By Larry Teren
Ma called the other day to ask a question. Our conversation went like this:
Ma: what’s an IPO?
Me: oh, you must have heard about Facebook, the number one social media company. An IPO means an initial public offering. It’s when a company decides to open up ownership through stock shares to the general public and not just officers and employees of the company.
Ma: uh, huh. How come Facebook is in trouble with their IPO? Continue reading “Facebook the Nation”
By Larry Teren
Some immigration stories turn out well; others, just plain make you shake your head. Take these two people and learn from them: Gac Filipat (pronounced Gus Felipi) and Eduardo Saverin.
Mr. Filipat came to this country from Yugoslavia twenty years ago. He took a job as a custodian at Columbia University because they offered up to fourteen free college credits a year for employees. Columbia only accepts ten percent of applicants a year. He took them up on it while he went about his business of cleaning toilets and the like. By the way, a full year’s tuition at Columbia as of 2011 was pegged at $45,290. Slightly more than half the students were entitled to some type of financial assistance to a maximum of $40,259.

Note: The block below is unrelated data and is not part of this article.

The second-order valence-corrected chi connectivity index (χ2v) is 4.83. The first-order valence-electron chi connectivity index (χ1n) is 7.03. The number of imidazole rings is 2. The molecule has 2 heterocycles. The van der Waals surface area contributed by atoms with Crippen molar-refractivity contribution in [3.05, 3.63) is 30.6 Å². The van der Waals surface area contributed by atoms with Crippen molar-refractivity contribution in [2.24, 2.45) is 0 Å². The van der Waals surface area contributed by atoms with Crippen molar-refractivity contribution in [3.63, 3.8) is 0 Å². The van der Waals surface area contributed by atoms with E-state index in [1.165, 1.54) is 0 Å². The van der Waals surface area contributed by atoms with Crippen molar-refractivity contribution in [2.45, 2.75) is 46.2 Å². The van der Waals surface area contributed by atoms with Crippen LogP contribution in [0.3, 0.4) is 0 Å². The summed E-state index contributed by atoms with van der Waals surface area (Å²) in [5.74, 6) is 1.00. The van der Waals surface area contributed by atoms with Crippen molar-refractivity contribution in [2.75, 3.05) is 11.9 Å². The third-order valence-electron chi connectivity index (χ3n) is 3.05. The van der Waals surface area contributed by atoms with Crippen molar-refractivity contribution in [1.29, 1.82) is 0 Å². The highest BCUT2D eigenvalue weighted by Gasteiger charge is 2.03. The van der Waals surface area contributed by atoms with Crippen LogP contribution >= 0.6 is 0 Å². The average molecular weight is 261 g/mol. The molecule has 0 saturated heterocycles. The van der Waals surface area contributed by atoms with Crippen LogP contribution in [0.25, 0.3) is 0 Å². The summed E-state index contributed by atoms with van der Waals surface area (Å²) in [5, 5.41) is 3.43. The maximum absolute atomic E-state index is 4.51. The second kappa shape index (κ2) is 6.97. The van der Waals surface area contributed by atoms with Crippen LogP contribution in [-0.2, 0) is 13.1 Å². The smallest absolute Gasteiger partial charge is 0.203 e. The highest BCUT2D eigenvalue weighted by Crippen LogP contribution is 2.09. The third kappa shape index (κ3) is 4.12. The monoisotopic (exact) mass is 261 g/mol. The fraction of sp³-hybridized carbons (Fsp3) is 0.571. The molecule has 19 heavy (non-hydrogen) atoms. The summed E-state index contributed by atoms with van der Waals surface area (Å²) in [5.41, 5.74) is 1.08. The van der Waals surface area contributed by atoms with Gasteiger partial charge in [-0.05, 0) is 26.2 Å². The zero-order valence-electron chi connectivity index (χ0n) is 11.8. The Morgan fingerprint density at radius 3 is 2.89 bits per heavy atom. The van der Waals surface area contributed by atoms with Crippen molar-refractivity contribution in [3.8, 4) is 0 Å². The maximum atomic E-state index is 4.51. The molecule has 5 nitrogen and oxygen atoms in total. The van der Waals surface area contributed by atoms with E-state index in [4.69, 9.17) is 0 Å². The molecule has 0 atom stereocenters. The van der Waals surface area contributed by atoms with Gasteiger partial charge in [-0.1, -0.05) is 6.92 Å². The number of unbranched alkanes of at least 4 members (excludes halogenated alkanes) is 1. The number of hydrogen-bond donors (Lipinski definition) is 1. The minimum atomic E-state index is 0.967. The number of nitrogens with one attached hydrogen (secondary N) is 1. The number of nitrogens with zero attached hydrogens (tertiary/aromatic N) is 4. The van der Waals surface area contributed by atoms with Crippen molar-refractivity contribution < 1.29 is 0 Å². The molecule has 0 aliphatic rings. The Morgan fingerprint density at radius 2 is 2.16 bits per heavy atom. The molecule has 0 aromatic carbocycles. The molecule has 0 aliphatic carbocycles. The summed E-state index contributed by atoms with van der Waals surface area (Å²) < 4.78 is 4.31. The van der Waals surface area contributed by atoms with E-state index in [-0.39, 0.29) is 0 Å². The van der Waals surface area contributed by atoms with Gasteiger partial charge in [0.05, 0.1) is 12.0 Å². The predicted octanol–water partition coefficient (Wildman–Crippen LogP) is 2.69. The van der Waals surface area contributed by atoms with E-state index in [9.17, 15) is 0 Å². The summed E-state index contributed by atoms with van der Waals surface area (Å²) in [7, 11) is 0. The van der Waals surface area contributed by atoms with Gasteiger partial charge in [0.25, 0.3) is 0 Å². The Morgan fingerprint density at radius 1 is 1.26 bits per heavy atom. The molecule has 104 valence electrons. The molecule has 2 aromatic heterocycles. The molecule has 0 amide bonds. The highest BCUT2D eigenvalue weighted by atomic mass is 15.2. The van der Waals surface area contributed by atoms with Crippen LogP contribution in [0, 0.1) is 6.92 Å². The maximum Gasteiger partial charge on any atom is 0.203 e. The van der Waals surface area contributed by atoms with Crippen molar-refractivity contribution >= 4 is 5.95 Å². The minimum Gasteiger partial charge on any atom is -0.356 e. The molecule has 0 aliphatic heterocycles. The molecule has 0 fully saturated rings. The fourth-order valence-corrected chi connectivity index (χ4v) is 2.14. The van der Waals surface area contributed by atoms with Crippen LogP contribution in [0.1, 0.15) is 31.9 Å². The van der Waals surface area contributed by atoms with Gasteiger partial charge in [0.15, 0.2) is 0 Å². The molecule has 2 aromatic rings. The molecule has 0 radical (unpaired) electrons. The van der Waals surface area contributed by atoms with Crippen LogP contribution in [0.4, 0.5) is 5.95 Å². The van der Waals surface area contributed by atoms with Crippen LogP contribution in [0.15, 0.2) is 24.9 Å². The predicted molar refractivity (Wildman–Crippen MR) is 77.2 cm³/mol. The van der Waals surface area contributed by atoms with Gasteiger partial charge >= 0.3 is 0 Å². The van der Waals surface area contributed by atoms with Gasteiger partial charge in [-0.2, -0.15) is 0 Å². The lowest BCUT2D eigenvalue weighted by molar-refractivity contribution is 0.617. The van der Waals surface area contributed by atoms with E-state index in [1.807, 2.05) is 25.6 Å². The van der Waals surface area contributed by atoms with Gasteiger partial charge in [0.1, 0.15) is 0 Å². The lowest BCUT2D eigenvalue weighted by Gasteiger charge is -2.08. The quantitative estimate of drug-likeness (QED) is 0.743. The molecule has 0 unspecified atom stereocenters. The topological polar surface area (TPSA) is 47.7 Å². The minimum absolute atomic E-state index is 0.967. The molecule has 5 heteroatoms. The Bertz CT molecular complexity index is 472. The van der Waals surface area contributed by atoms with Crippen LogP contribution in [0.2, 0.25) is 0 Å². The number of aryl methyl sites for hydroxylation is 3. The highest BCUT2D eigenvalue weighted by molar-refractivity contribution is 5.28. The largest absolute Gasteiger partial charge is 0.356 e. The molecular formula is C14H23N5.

Gac came to this country speaking little English but ended up taking a heavy dose of English literature classics. He has fulfilled only half of his dream. He intends to stay on as a custodian and continue with graduate courses which are also payment exempt for employees. Not bad for a man of 52, huh? Continue reading “A Tale of Two Immigrants”
Grammarians aren’t happy when we confuse the word ‘like’ with ‘as’. No, they don’t like it at all- or should I say they don’t ‘as’ it?
Today, the word â€likeâ€ has become synonymous with the Facebook website. It is a simple link identifier for expressing pleasure with someone’s presentation on their Facebook wall or to even an external site that links back to it. Most website score-keeping used to be a matter of clicking YES or NO. Facebook decided that it was bad manners for visitors to take an extremist position. The new opportunity for expression has become LIKE. To be fair, they give the visitor a chance to change his or her mind and take it all back by clicking UNLIKE.
Continue reading “As You Like It”
My editor, an unnamed relative, says that History is for those who want to live in the past so I should write in the past- that is, past tense. My brother, I mean editor, doesn’t like me using what is called historical present when I do my storytelling. I ask him if he ever hears of Damon Runyon as the guy has made quite a living doing just that. He then throws out names like Saroyan, Benchley, Thurber and Perlman and said that they never wrote in such a mixed up way. So I tell him I am writing in the vernacular. He said it is more like the vehicular- with all my run-on thoughts.
Continue reading “History Is For People Who Live In The Past”